Reading the Word
Luke 22:39–46 (ESV)
39 And he came out and went, as was his custom, to the Mount of Olives, and the disciples followed him. 40 And when he came to the place, he said to them, “Pray that you may not enter into temptation.” 41 And he withdrew from them about a stone’s throw, and knelt down and prayed, 42 saying, “Father, if you are willing, remove this cup from me. Nevertheless, not my will, but yours, be done.” 43 And there appeared to him an angel from heaven, strengthening him. 44 And being in agony he prayed more earnestly; and his sweat became like great drops of blood falling down to the ground. 45 And when he rose from prayer, he came to the disciples and found them sleeping for sorrow, 46 and he said to them, “Why are you sleeping? Rise and pray that you may not enter into temptation.”
Parallel Texts: Matthew 26:36-46; Mark 14:32-42; John 18:1
Understanding and Applying the Word
It was the eve of the crucifixion and only a short amount of time before Jesus was arrested. Jesus knew that his time was short and that he would soon suffer and die. So, what did he do? He went to the Garden of Gethsemane to pray. We are told that he was “greatly distressed and troubled” (Mark 14:33) and that he asked for the cup to be taken from him if there was any other way. The Father did not remove the cup from Jesus. There was no other way to deal with sin. Jesus had to go to the cross as a sacrifice. However, an angel did appear to strengthen Jesus.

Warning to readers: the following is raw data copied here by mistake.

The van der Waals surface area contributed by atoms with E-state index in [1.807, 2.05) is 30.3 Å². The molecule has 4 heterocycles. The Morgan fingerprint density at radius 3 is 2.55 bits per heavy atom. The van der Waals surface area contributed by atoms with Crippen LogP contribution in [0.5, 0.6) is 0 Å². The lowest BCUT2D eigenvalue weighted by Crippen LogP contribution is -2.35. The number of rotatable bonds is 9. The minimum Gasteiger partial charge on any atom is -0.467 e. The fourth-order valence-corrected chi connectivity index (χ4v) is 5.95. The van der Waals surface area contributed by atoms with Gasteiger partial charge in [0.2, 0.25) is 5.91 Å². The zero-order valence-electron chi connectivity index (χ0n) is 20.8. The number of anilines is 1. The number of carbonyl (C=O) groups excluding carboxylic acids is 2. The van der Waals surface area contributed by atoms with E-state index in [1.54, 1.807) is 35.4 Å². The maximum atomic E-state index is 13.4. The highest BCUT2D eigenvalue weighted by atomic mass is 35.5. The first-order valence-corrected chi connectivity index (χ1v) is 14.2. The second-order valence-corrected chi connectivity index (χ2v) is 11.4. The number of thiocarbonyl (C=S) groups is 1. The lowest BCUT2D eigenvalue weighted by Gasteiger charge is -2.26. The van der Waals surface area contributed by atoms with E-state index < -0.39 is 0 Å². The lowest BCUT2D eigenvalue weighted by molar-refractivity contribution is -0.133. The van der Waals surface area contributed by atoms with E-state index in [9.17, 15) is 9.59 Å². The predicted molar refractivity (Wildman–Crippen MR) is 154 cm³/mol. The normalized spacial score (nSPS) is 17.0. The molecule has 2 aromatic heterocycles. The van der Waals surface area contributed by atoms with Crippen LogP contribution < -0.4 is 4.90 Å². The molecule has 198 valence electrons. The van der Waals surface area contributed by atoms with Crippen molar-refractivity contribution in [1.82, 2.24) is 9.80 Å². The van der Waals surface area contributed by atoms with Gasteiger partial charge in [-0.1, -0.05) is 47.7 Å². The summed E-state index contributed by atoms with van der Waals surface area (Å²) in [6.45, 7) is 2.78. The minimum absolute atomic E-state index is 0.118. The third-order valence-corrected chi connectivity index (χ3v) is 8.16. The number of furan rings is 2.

There are two things for us to think about in this passage. First: our Savior’s death was no small thing. We may be tempted to think it was not a big deal since the resurrection was only a few days away. However, Jesus was troubled by the prospect of going to the cross. It was a no small thing, but it was the only way to secure our salvation, so our Savior went willingly.
Second: when we think about Jesus’ prayer request and the Father’s response, we must understand that our prayers are sometimes answered in different ways than we expect. The cup was not taken from Jesus, but an angel was sent to give him strength for the circumstances. God does not always remove us from the difficulty, but instead gives us the strength and perseverance to make it through. We must always say, as Jesus did, “Nevertheless, not my will, but yours, be done.”
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One thought on “Prayers from Gethsemane”
We must always say, as Jesus did, “Nevertheless, not my will, but yours, be done.”
Very true Tim. Good word!
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